Buffalo Vector (Yellowstone Border), Merritt Johnson, 2009-2010
It is always rewarding to see Museum visitors draw close to a work of art, stop, and look closely. Without fail, this painting compels people to draw near.
From afar, Buffalo Vector is discernible as a landscape with rolling grassy hills, a beautiful golden green in the foreground, and cooler gray in the background against a backdrop of blue sky. Dark evergreens punctuate the terrain. A brilliant band of red divides the canvas horizontally, creating a boundary between the foreground and the background. The hard-edged band is broken in places, and red paint bleeds into the landscape below. In the foreground, a single buffalo stands out, dark brown against the golden grass. In the background, smaller buffalo make their way toward the foreground and the bleeding red boundary. Hundreds of delicate arrows and vector lines float on the surface of this scene, evoking the movement of the breeze, swirling insects, rising waves of heat, or the descent of raindrops from the sky.
In this work, Johnson – an artist of Mohawk, Blackfoot, and non-indigenous descent – considers the boundary of Yellowstone National Park, a designated habitat for the protection of bison, which were driven to near extinction in the 19th century. As with other elements of nature that cannot be contained or controlled – such as the flight of birds, the migration of animals, or seeds carried on the wind – the buffalo do not recognize the line of demarcation that defines the space where they should and should not roam, nor the dangers they face when they cross that border.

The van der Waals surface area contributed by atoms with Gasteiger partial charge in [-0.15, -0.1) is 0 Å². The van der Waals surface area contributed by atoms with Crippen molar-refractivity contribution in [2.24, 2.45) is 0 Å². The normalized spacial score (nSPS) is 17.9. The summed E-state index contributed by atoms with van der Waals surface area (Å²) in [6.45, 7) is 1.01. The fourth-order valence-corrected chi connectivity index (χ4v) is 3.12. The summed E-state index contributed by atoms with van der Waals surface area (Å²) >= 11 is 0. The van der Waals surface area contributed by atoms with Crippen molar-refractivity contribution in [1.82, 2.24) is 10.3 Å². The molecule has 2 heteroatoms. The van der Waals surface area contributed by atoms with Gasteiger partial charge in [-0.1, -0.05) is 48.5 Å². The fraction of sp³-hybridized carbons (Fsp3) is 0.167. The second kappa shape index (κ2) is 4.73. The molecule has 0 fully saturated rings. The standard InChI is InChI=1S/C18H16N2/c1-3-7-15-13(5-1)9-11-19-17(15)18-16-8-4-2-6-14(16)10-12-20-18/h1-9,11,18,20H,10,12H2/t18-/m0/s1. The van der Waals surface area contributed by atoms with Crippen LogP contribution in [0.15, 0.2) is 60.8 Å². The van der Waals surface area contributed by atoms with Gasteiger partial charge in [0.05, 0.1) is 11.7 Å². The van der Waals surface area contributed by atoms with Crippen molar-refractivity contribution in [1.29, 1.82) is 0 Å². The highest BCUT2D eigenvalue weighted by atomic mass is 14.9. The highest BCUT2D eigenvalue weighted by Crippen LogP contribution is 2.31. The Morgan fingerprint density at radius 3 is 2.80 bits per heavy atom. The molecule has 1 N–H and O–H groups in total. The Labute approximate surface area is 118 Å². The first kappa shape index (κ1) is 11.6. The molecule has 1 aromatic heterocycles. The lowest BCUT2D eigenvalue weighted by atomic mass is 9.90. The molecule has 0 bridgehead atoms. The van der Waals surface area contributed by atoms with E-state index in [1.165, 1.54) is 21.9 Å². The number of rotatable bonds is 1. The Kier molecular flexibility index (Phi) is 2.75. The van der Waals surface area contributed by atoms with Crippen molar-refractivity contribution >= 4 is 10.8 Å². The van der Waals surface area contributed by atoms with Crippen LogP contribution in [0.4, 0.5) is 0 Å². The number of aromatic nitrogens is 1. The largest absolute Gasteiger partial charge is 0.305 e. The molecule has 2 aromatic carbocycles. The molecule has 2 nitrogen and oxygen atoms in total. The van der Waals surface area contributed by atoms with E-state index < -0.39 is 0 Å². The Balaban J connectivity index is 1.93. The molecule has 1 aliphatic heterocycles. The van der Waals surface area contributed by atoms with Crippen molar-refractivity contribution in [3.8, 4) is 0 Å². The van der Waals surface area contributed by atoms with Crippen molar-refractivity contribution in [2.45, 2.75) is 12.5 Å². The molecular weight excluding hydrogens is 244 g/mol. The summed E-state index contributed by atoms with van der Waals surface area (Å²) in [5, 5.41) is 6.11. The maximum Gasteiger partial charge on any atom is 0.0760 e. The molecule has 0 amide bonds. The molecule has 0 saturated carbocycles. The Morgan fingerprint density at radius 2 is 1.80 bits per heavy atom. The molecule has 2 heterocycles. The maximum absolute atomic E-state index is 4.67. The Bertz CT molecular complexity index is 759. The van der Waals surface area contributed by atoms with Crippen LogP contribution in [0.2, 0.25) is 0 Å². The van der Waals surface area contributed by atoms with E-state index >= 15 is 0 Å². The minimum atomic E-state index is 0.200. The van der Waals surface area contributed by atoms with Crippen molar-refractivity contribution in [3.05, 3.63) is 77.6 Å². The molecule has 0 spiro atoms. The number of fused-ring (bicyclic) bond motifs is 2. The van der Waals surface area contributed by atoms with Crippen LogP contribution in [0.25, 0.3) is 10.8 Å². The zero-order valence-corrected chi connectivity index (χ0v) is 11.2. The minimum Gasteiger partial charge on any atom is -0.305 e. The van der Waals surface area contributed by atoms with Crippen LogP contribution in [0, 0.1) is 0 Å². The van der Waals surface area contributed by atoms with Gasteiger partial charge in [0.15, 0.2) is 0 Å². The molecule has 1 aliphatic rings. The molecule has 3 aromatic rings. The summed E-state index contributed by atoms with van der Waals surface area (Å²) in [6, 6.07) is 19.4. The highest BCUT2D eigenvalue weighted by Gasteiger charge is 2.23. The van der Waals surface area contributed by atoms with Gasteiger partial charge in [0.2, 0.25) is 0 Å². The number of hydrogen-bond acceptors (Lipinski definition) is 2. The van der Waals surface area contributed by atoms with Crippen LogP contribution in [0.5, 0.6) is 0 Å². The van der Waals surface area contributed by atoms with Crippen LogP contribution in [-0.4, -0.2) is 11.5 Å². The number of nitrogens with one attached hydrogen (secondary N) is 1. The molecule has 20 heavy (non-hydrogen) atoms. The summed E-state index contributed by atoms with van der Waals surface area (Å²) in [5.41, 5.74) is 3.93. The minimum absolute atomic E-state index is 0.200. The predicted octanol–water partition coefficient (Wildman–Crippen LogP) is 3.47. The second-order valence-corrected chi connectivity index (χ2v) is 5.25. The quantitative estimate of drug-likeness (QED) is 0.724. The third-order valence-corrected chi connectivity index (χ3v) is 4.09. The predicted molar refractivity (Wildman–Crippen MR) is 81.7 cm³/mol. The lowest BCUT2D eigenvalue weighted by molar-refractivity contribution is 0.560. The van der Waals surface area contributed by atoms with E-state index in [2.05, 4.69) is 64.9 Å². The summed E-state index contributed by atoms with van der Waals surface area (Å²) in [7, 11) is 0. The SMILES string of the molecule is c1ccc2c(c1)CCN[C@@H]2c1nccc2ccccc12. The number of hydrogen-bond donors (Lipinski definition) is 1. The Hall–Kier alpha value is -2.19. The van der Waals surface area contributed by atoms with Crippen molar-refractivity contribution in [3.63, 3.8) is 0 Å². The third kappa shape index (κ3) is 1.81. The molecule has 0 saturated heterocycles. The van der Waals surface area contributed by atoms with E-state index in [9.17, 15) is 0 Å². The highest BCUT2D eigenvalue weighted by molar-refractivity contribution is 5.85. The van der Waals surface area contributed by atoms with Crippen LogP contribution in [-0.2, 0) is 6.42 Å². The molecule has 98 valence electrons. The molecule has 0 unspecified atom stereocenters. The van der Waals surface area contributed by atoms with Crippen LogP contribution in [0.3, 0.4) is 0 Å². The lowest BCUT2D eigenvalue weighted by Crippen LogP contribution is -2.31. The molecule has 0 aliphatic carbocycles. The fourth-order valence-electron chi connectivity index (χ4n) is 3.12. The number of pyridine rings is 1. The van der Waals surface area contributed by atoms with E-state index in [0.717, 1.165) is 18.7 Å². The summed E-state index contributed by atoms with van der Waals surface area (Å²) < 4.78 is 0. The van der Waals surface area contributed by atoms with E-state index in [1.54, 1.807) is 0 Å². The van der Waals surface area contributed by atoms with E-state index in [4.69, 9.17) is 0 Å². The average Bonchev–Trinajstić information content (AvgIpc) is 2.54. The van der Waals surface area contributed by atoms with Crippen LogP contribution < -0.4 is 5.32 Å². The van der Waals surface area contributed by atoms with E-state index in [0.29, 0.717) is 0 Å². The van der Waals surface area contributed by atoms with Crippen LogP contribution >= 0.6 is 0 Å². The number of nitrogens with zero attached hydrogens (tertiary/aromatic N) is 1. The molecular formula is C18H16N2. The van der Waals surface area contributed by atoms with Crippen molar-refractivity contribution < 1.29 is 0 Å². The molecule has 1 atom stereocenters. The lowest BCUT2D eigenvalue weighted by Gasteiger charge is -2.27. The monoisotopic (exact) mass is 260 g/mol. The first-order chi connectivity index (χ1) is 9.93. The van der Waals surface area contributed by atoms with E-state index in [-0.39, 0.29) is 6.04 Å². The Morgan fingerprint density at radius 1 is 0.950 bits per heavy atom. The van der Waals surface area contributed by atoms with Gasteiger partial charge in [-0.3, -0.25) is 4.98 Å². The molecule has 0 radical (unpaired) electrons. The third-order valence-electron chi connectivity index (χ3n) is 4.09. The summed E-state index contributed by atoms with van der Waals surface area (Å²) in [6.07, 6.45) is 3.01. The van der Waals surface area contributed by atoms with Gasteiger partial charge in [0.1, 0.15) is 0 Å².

Johnson writes, “Human investment in land is so much about resources, about what we can get for land and what land can do for us. It’s all about use, for our comfort or convenience… I think that there is an Indigenous approach to land: to view the land as something that we need to sustain, rather than the land sustaining us. I think about the relationship that animals have to the land as being an Indigenous relationship.”